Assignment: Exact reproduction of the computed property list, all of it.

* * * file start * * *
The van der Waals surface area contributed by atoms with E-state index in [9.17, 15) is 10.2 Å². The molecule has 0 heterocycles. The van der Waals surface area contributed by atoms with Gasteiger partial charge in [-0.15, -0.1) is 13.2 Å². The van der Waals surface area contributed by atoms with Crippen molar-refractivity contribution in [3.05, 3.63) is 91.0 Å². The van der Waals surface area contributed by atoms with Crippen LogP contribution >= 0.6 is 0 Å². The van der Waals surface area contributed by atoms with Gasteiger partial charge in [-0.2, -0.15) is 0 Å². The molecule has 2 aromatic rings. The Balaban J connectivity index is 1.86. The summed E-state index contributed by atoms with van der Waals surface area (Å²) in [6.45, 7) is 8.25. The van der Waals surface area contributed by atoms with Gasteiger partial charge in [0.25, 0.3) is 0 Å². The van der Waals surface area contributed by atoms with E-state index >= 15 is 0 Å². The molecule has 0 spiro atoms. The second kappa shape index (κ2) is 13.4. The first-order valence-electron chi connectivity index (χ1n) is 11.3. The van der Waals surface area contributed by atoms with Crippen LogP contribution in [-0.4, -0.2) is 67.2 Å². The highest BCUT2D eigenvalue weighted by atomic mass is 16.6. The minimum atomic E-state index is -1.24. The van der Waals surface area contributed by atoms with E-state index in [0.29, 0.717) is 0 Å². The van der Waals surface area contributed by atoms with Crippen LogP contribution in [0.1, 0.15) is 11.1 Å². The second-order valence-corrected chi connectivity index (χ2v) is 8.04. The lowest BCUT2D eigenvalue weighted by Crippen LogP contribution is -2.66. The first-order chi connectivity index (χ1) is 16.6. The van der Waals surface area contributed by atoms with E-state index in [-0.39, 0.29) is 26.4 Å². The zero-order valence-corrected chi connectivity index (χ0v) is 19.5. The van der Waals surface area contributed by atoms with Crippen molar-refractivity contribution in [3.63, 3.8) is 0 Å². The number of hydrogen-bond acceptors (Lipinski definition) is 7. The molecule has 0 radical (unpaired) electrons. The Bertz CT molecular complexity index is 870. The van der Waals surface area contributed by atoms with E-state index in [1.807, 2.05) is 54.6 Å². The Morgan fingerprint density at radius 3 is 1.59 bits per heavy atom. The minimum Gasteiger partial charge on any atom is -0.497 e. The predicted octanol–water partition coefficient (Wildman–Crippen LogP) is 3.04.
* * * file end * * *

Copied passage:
The van der Waals surface area contributed by atoms with E-state index in [9.17, 15) is 10.2 Å². The molecule has 0 heterocycles. The van der Waals surface area contributed by atoms with Gasteiger partial charge in [-0.15, -0.1) is 13.2 Å². The van der Waals surface area contributed by atoms with Crippen molar-refractivity contribution in [3.05, 3.63) is 91.0 Å². The van der Waals surface area contributed by atoms with Crippen LogP contribution >= 0.6 is 0 Å². The van der Waals surface area contributed by atoms with Gasteiger partial charge in [-0.2, -0.15) is 0 Å². The molecule has 2 aromatic rings. The Balaban J connectivity index is 1.86. The summed E-state index contributed by atoms with van der Waals surface area (Å²) in [6.45, 7) is 8.25. The van der Waals surface area contributed by atoms with Gasteiger partial charge in [0.25, 0.3) is 0 Å². The van der Waals surface area contributed by atoms with E-state index >= 15 is 0 Å². The molecule has 0 spiro atoms. The second kappa shape index (κ2) is 13.4. The first-order valence-electron chi connectivity index (χ1n) is 11.3. The van der Waals surface area contributed by atoms with Crippen LogP contribution in [-0.4, -0.2) is 67.2 Å². The highest BCUT2D eigenvalue weighted by atomic mass is 16.6. The minimum atomic E-state index is -1.24. The van der Waals surface area contributed by atoms with E-state index in [0.29, 0.717) is 0 Å². The van der Waals surface area contributed by atoms with Crippen LogP contribution in [0.1, 0.15) is 11.1 Å². The second-order valence-corrected chi connectivity index (χ2v) is 8.04. The lowest BCUT2D eigenvalue weighted by Crippen LogP contribution is -2.66. The first-order chi connectivity index (χ1) is 16.6. The van der Waals surface area contributed by atoms with E-state index in [-0.39, 0.29) is 26.4 Å². The zero-order valence-corrected chi connectivity index (χ0v) is 19.5. The van der Waals surface area contributed by atoms with Crippen molar-refractivity contribution in [3.63, 3.8) is 0 Å². The number of hydrogen-bond acceptors (Lipinski definition) is 7. The molecule has 0 radical (unpaired) electrons. The Bertz CT molecular complexity index is 870. The van der Waals surface area contributed by atoms with E-state index in [1.807, 2.05) is 54.6 Å². The Morgan fingerprint density at radius 3 is 1.59 bits per heavy atom. The minimum Gasteiger partial charge on any atom is -0.497 e. The predicted octanol–water partition coefficient (Wildman–Crippen LogP) is 3.04.